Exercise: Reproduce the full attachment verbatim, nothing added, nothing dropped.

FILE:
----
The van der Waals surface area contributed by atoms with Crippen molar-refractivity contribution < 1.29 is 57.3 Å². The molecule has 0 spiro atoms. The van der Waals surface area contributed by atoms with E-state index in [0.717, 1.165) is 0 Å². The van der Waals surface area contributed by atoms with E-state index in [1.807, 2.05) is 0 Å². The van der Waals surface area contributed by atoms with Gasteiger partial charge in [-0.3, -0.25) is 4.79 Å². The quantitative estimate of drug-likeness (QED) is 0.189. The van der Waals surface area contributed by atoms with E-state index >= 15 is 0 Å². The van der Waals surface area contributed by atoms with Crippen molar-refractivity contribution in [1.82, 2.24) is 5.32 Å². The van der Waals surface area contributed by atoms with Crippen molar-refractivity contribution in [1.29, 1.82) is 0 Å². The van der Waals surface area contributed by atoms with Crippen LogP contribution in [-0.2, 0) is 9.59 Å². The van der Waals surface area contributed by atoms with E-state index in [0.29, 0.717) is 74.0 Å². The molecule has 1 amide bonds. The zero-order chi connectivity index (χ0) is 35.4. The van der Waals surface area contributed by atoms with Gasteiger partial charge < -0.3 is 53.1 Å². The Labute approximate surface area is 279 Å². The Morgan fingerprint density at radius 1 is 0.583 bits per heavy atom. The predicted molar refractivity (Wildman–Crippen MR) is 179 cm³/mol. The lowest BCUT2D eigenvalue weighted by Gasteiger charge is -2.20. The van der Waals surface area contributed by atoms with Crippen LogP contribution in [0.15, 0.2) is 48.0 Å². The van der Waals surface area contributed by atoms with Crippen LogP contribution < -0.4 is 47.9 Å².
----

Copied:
The van der Waals surface area contributed by atoms with Crippen molar-refractivity contribution < 1.29 is 57.3 Å². The molecule has 0 spiro atoms. The van der Waals surface area contributed by atoms with E-state index in [0.717, 1.165) is 0 Å². The van der Waals surface area contributed by atoms with E-state index in [1.807, 2.05) is 0 Å². The van der Waals surface area contributed by atoms with Gasteiger partial charge in [-0.3, -0.25) is 4.79 Å². The quantitative estimate of drug-likeness (QED) is 0.189. The van der Waals surface area contributed by atoms with E-state index >= 15 is 0 Å². The van der Waals surface area contributed by atoms with Crippen molar-refractivity contribution in [1.82, 2.24) is 5.32 Å². The van der Waals surface area contributed by atoms with Crippen molar-refractivity contribution in [1.29, 1.82) is 0 Å². The van der Waals surface area contributed by atoms with Crippen LogP contribution in [-0.2, 0) is 9.59 Å². The van der Waals surface area contributed by atoms with E-state index in [0.29, 0.717) is 74.0 Å². The molecule has 1 amide bonds. The zero-order chi connectivity index (χ0) is 35.4. The van der Waals surface area contributed by atoms with Gasteiger partial charge < -0.3 is 53.1 Å². The Labute approximate surface area is 279 Å². The Morgan fingerprint density at radius 1 is 0.583 bits per heavy atom. The predicted molar refractivity (Wildman–Crippen MR) is 179 cm³/mol. The lowest BCUT2D eigenvalue weighted by Gasteiger charge is -2.20. The van der Waals surface area contributed by atoms with Crippen LogP contribution in [0.15, 0.2) is 48.0 Å². The van der Waals surface area contributed by atoms with Crippen LogP contribution < -0.4 is 47.9 Å².